In spite of her increasing ability to become close to others, Kate doesn’t completely let go when it seems practical to do so which makes her growth seem more realistic. Although she has a best friend in Andrea now and seems very close to Julie and Derek, she is still very conflicted when it comes to Curran – and with good reason. Although she is attracted to him, she doesn’t want to become just another woman Curran becomes bored with. There are more scenes with Curran in this book than the previous two and their banter and Kate’s reactions to him are quite hilarious. Even with the increased focus on their relationship, they were spread out very well throughout the rest of the story so it never felt like too much emphasis was placed on it. All the characters who appear are wonderful to read about and the parts with Saiman and Kate are nearly as good as the parts with Curran (and we do learn more about Saiman in this book). There are some good moments with Andrea as well, especially one particular important one toward the end that says a lot about Kate’s growth since we first met her.

With the storyline dealing with the Midnight Games, there were even more fights than usual in this novel. Often I find reading about battles bores me, but every single one had me on the edge of my seat. Reading them through Kate’s eyes shades it with her humor, and there’s so much tension when she’s personally involved. Previous installments have shown that not everything always turns out rosy for all involved at the end, and although she is powerful, Kate is also written the way a powerful heroine should be – she is not invincible. There is still a sense of danger because she’s not the only one in the universe who has power, and she does get seriously injured quite often. She’s still young and inexperienced in some ways and has had to work for a lot of her skill, particularly with her sword.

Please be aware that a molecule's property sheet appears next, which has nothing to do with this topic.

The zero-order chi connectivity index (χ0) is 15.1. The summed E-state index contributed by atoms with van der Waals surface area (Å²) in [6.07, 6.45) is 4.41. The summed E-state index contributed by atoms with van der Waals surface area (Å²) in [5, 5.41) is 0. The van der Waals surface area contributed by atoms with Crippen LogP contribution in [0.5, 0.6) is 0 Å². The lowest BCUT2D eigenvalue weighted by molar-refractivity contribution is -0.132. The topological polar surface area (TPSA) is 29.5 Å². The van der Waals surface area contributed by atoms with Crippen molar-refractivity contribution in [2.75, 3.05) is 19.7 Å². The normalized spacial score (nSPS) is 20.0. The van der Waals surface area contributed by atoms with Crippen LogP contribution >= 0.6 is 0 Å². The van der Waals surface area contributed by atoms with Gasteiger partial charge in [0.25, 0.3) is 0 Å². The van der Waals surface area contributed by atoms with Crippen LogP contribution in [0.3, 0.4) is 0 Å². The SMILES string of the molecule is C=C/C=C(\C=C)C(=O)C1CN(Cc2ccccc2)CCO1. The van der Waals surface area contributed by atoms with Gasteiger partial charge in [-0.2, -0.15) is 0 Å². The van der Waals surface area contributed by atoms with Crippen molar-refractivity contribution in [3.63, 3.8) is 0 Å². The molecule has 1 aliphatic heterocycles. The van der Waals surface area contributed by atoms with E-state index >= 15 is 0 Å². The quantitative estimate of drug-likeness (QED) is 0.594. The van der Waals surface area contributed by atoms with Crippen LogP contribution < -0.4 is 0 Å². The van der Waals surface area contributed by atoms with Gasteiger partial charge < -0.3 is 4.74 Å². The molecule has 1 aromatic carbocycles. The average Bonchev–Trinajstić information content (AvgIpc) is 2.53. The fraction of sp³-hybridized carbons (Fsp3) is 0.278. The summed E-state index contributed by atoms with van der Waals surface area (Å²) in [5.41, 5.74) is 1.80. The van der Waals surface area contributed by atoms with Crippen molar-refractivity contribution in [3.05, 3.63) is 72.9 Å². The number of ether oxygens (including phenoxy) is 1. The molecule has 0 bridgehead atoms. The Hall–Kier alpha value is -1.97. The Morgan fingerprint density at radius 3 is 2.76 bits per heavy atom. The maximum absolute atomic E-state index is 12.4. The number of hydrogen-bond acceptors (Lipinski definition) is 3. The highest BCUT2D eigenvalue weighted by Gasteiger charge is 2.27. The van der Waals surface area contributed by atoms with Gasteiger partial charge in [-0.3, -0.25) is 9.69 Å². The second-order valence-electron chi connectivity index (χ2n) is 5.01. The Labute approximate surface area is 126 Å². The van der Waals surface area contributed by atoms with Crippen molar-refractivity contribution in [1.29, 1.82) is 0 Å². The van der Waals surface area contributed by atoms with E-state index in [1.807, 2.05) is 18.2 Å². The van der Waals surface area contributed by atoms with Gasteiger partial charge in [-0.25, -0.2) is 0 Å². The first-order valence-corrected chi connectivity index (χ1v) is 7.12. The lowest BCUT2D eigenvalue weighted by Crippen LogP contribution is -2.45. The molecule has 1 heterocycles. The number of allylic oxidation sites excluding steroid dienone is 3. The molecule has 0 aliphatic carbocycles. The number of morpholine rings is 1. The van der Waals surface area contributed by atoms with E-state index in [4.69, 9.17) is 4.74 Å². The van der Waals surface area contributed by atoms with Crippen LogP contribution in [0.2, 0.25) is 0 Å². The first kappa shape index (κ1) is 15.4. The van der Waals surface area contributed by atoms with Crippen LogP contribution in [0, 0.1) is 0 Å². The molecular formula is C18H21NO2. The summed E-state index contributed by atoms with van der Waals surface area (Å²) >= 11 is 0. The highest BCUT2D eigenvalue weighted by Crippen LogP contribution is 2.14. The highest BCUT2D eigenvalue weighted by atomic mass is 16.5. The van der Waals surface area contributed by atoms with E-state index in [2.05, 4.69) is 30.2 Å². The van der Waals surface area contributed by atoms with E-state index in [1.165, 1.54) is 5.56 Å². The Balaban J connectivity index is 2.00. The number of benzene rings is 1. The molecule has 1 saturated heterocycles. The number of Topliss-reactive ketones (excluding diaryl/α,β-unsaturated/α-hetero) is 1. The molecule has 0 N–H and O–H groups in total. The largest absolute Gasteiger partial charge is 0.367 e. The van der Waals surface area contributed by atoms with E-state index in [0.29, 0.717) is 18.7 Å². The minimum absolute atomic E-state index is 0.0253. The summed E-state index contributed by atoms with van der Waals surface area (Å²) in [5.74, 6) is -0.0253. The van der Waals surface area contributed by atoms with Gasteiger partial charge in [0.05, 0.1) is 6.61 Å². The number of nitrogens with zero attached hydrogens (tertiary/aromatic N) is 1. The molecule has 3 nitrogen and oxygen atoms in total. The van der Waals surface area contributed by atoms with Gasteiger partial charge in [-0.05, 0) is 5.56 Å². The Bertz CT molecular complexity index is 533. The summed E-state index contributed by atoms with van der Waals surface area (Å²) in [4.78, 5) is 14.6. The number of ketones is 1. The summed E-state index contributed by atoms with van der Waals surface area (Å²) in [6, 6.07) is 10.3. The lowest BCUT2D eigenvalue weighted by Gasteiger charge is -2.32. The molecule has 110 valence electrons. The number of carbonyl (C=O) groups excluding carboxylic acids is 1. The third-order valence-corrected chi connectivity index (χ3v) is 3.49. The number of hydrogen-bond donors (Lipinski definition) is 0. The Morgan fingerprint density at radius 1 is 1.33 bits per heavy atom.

Like the previous installment, this one has a plot involving mythology. It’s a type of world myth that isn’t explored as often as many, and the author seems to be trying to avoid the pitfall of overusing too much of the familiar. I had to laugh when Dali mentioned Jupiter to Jim during an explanation of the mythology:

“The Roman god?” Jim frowned.

“No, the planet. Honestly, Jim the world doesn’t revolve around the Greco-Roman pantheon.” [pp. 186]

My one complaint would be that there are some infodumps, especially toward the beginning. However, between reading them from Kate’s perspective and the strength of the rest of the book, it wasn’t that bothersome.

Magic Strikes started out strong, remained engaging through the middle and had a fantastic conclusion that showed a lot about Kate and how far she’s come since the first book. Plot and characterization are well-balanced throughout and nearly every single scene is memorable and entertaining.

My Rating: 9/10

Where I got my reading copy: I bought it.

Read Chapter One